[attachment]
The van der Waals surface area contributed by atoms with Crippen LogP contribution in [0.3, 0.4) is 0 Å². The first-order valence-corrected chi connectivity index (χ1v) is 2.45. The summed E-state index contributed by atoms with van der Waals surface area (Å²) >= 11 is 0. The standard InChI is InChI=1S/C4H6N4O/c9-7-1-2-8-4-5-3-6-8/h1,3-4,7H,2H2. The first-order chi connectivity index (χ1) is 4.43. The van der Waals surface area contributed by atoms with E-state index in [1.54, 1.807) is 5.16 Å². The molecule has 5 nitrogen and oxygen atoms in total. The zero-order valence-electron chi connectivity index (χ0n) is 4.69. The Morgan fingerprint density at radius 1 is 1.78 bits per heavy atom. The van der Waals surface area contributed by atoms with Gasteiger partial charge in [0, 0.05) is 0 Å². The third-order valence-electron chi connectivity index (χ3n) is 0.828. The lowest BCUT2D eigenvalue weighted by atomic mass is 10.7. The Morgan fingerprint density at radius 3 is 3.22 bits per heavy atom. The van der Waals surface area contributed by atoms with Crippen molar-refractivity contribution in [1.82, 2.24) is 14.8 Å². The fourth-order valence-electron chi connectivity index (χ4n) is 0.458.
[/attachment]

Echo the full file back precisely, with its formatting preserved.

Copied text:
The van der Waals surface area contributed by atoms with Crippen LogP contribution in [0.3, 0.4) is 0 Å². The first-order valence-corrected chi connectivity index (χ1v) is 2.45. The summed E-state index contributed by atoms with van der Waals surface area (Å²) >= 11 is 0. The standard InChI is InChI=1S/C4H6N4O/c9-7-1-2-8-4-5-3-6-8/h1,3-4,7H,2H2. The first-order chi connectivity index (χ1) is 4.43. The van der Waals surface area contributed by atoms with E-state index in [1.54, 1.807) is 5.16 Å². The molecule has 5 nitrogen and oxygen atoms in total. The zero-order valence-electron chi connectivity index (χ0n) is 4.69. The Morgan fingerprint density at radius 1 is 1.78 bits per heavy atom. The van der Waals surface area contributed by atoms with Gasteiger partial charge in [0, 0.05) is 0 Å². The third-order valence-electron chi connectivity index (χ3n) is 0.828. The lowest BCUT2D eigenvalue weighted by atomic mass is 10.7. The Morgan fingerprint density at radius 3 is 3.22 bits per heavy atom. The van der Waals surface area contributed by atoms with Crippen molar-refractivity contribution in [1.82, 2.24) is 14.8 Å². The fourth-order valence-electron chi connectivity index (χ4n) is 0.458.